"Since we are here to become the future leaders of organisations, being it our own or one that has been around for a while, we need to be aware of the responsibility we have in business."

Why is sustainability so important for an MBA?

An MBA student is usually a professional looking to move their career in a new direction. It might be changing the focus of their career or moving it forward by becoming a director, leader, CEO or entrepreneur. It's a qualification program that gives professionals a broader knowledge of organisations and how to lead them.

Throughout my studies, there is one topic that has been a common thread: sustainability. Whether in operations, people and organisations, leadership or strategy, sustainability has shone through.

Since we are here to become the future leaders of organisations, being it our own or one that has been around for a while, we need to be aware of the responsibility we have in business.

Balancing sustainability and business

If we only talk about profit and how to make it, we would be leaving out the core concept of sustainability which is "fulfilling the needs of current generations without compromising the needs of future generations, while ensuring a balance between economic growth, environmental care and social well-being."

The current narrative of sustainability tells consumers that it's their responsibility to ensure the future of the planet. If you don't buy fast fashion, recycle-reduce-reuse and stop using plastic straws, then you're sustainable.

If I tell the public to recycle but I am producing bottles that only have recyclable caps and the rest is going to a landfill, what is my responsibility?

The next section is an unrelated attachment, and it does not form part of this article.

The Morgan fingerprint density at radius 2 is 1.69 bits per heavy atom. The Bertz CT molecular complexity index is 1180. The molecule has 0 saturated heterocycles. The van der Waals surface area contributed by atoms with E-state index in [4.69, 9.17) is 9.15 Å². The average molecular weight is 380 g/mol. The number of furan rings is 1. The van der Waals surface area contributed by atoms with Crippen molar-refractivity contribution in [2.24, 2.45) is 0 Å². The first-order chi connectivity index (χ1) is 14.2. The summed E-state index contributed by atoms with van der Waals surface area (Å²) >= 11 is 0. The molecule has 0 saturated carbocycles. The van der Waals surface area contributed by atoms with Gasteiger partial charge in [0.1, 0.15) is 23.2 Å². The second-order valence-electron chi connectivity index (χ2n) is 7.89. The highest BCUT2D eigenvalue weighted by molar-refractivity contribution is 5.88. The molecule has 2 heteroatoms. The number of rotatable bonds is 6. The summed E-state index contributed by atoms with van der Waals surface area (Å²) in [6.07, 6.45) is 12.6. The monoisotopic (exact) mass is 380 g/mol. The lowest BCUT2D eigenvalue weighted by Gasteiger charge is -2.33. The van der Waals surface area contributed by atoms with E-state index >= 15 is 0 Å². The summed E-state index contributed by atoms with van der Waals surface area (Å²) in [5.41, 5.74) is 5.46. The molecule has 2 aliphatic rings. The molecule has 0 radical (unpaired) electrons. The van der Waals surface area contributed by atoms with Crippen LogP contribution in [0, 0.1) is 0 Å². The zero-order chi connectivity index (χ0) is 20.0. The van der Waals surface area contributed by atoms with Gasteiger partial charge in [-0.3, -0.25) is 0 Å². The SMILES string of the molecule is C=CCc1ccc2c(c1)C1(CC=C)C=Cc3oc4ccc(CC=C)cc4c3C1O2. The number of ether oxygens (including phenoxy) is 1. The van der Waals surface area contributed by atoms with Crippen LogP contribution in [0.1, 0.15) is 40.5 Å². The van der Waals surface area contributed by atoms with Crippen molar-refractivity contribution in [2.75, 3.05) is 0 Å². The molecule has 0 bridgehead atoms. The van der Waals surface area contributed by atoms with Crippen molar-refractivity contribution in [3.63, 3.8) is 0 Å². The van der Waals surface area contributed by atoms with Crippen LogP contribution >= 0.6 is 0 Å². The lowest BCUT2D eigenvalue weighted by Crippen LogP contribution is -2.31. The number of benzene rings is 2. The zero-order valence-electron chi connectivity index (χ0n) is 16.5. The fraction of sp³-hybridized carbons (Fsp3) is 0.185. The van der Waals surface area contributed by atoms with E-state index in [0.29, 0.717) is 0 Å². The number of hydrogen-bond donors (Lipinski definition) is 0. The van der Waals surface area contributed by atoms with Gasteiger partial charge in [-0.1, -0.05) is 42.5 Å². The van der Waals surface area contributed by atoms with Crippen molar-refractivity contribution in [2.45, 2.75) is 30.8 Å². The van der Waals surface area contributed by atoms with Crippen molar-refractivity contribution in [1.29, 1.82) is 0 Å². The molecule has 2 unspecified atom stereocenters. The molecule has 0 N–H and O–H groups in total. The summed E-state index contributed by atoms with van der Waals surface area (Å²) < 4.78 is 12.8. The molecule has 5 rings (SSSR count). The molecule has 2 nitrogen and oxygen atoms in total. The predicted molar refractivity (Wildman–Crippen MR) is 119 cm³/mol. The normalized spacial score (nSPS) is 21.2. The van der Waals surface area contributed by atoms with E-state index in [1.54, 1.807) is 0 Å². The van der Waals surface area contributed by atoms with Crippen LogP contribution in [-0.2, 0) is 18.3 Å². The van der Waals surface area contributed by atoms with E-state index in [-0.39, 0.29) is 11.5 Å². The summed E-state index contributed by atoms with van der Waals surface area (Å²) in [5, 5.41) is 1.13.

If my company is producing fast fashion that will deteriorate in a couple of months and be unusable, how can I claim to be sustainable? Yet this is happening and companies are greenwashing themselves to say they're sustainable because of the fibres they use or because they ship their products in boxes and not in plastic bags.

This displays a fundamental misunderstanding and misuse of the word sustainability. Sometimes by choice, sometimes by lack of knowledge.

But the question remains. Why are companies still producing things that aren't reusable and utilising materials that aren't sustainable?

That is how an MBA candidate or graduate who has been exposed to sustainability in everything a company does can make a change in the world.

Embedding sustainable practices in business

At Essex Business School, we are learning how sustainability can be embedded in every business unit. Not only as an ecology matter or by simply reducing paper, but in how we create our business strategies, how we manage our operations, the people, the culture, how we lead our teams and how we view our business in relation to the world we live in.

Profit is still a business goal but it is not the only one. As we now know, our resources are finite. So, if we want to continue production and exist in the long term, not only as a company but as humans, then we must make sure our methods are sustainable.

The Essex MBA explores all units of business and teaches us how to manage them whilst being sustainable. This makes the course vital in today's global environment.

Our graduates will return to their countries or join the work force in the U.K and will have to make decisions regarding how the company is run, how they produce their products, how they manage people and how the company will continue operating in the long term. All those decisions require a knowledge of sustainability and a specific sensitivity to the world's current situation.

I still have a long way to go in my studies but so far I have learned how to manage people, how to create a strategy, how to be a leader and how to manage the operations of a business. Throughout all of that I have also learned that my future role in the workforce means that I must bring a sustainable lens to all of those units to ensure that profit is made and the world we live in is still liveable. That is why I believe that The Essex MBA is actively making a change in the way business is perceived, created and sustained.